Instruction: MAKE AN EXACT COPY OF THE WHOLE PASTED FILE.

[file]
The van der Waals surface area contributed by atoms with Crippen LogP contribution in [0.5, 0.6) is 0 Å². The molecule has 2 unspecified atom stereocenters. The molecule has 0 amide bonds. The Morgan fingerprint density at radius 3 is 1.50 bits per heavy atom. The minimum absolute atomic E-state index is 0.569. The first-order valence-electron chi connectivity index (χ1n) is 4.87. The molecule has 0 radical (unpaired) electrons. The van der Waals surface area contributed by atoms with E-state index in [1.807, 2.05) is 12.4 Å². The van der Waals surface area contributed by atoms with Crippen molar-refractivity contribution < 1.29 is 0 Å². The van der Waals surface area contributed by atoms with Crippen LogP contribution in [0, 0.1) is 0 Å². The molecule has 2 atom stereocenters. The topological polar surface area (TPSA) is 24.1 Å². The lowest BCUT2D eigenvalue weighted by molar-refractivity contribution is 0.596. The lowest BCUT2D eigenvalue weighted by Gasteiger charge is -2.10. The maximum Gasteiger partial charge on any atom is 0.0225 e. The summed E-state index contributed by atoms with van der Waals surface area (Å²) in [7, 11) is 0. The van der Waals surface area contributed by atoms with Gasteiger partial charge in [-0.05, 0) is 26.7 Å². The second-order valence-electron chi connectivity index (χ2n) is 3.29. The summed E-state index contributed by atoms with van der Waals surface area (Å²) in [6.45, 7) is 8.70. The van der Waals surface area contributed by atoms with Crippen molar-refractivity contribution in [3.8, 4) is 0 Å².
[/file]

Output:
The van der Waals surface area contributed by atoms with Crippen LogP contribution in [0.5, 0.6) is 0 Å². The molecule has 2 unspecified atom stereocenters. The molecule has 0 amide bonds. The Morgan fingerprint density at radius 3 is 1.50 bits per heavy atom. The minimum absolute atomic E-state index is 0.569. The first-order valence-electron chi connectivity index (χ1n) is 4.87. The molecule has 0 radical (unpaired) electrons. The van der Waals surface area contributed by atoms with E-state index in [1.807, 2.05) is 12.4 Å². The van der Waals surface area contributed by atoms with Crippen molar-refractivity contribution < 1.29 is 0 Å². The van der Waals surface area contributed by atoms with Crippen LogP contribution in [0, 0.1) is 0 Å². The molecule has 2 atom stereocenters. The topological polar surface area (TPSA) is 24.1 Å². The lowest BCUT2D eigenvalue weighted by molar-refractivity contribution is 0.596. The lowest BCUT2D eigenvalue weighted by Gasteiger charge is -2.10. The maximum Gasteiger partial charge on any atom is 0.0225 e. The summed E-state index contributed by atoms with van der Waals surface area (Å²) in [7, 11) is 0. The van der Waals surface area contributed by atoms with Gasteiger partial charge in [-0.05, 0) is 26.7 Å². The second-order valence-electron chi connectivity index (χ2n) is 3.29. The summed E-state index contributed by atoms with van der Waals surface area (Å²) in [6.45, 7) is 8.70. The van der Waals surface area contributed by atoms with Crippen molar-refractivity contribution in [3.8, 4) is 0 Å².